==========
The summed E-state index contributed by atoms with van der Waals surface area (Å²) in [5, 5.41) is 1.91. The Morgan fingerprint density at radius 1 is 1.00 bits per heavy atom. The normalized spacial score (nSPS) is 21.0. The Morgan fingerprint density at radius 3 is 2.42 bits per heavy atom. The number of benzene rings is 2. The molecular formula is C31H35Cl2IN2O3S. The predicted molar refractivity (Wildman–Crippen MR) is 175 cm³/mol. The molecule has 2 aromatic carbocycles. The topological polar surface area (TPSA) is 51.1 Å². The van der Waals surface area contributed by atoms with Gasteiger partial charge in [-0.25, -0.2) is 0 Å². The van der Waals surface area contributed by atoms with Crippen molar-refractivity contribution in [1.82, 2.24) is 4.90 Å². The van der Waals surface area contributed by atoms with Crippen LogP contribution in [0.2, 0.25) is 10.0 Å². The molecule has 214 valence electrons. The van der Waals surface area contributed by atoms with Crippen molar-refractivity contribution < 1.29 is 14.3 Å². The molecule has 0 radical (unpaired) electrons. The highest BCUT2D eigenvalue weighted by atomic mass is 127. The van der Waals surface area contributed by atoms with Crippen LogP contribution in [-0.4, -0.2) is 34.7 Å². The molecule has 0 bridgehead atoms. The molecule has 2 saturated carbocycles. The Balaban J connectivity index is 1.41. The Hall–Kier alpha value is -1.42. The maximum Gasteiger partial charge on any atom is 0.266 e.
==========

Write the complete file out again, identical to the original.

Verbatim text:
The summed E-state index contributed by atoms with van der Waals surface area (Å²) in [5, 5.41) is 1.91. The Morgan fingerprint density at radius 1 is 1.00 bits per heavy atom. The normalized spacial score (nSPS) is 21.0. The Morgan fingerprint density at radius 3 is 2.42 bits per heavy atom. The number of benzene rings is 2. The molecular formula is C31H35Cl2IN2O3S. The predicted molar refractivity (Wildman–Crippen MR) is 175 cm³/mol. The molecule has 2 aromatic carbocycles. The topological polar surface area (TPSA) is 51.1 Å². The van der Waals surface area contributed by atoms with Gasteiger partial charge in [-0.25, -0.2) is 0 Å². The van der Waals surface area contributed by atoms with Crippen molar-refractivity contribution in [1.82, 2.24) is 4.90 Å². The van der Waals surface area contributed by atoms with Crippen LogP contribution in [0.2, 0.25) is 10.0 Å². The molecule has 214 valence electrons. The van der Waals surface area contributed by atoms with Crippen molar-refractivity contribution < 1.29 is 14.3 Å². The molecule has 0 radical (unpaired) electrons. The highest BCUT2D eigenvalue weighted by atomic mass is 127. The van der Waals surface area contributed by atoms with Crippen LogP contribution in [-0.4, -0.2) is 34.7 Å². The molecule has 0 bridgehead atoms. The molecule has 2 saturated carbocycles. The Balaban J connectivity index is 1.41. The Hall–Kier alpha value is -1.42. The maximum Gasteiger partial charge on any atom is 0.266 e.